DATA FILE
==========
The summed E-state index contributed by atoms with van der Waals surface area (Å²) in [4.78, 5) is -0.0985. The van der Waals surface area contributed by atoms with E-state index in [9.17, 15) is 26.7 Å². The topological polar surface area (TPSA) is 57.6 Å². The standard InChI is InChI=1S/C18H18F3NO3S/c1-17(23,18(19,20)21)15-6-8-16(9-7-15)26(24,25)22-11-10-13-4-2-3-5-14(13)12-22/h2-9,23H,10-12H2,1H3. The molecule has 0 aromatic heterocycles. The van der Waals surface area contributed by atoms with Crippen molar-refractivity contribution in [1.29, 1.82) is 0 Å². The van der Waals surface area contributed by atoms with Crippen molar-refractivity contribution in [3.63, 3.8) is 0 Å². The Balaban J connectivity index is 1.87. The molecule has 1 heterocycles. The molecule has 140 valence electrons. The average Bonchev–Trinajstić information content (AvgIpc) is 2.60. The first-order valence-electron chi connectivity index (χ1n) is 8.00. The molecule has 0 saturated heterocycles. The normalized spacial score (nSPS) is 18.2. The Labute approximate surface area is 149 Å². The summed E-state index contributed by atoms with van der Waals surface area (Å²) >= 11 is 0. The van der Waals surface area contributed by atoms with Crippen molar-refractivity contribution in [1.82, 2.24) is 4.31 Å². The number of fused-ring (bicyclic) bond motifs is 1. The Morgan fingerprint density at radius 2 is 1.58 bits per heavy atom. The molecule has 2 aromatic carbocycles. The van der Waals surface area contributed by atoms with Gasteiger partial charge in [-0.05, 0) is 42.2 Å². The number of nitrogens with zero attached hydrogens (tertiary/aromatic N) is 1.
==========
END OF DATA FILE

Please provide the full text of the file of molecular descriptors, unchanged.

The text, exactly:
The summed E-state index contributed by atoms with van der Waals surface area (Å²) in [4.78, 5) is -0.0985. The van der Waals surface area contributed by atoms with E-state index in [9.17, 15) is 26.7 Å². The topological polar surface area (TPSA) is 57.6 Å². The standard InChI is InChI=1S/C18H18F3NO3S/c1-17(23,18(19,20)21)15-6-8-16(9-7-15)26(24,25)22-11-10-13-4-2-3-5-14(13)12-22/h2-9,23H,10-12H2,1H3. The molecule has 0 aromatic heterocycles. The van der Waals surface area contributed by atoms with Crippen molar-refractivity contribution in [1.29, 1.82) is 0 Å². The van der Waals surface area contributed by atoms with Crippen molar-refractivity contribution in [3.63, 3.8) is 0 Å². The Balaban J connectivity index is 1.87. The molecule has 1 heterocycles. The molecule has 140 valence electrons. The average Bonchev–Trinajstić information content (AvgIpc) is 2.60. The first-order valence-electron chi connectivity index (χ1n) is 8.00. The molecule has 0 saturated heterocycles. The normalized spacial score (nSPS) is 18.2. The Labute approximate surface area is 149 Å². The summed E-state index contributed by atoms with van der Waals surface area (Å²) >= 11 is 0. The van der Waals surface area contributed by atoms with Crippen molar-refractivity contribution in [1.82, 2.24) is 4.31 Å². The number of fused-ring (bicyclic) bond motifs is 1. The Morgan fingerprint density at radius 2 is 1.58 bits per heavy atom. The molecule has 2 aromatic carbocycles. The van der Waals surface area contributed by atoms with Gasteiger partial charge in [-0.05, 0) is 42.2 Å². The number of nitrogens with zero attached hydrogens (tertiary/aromatic N) is 1.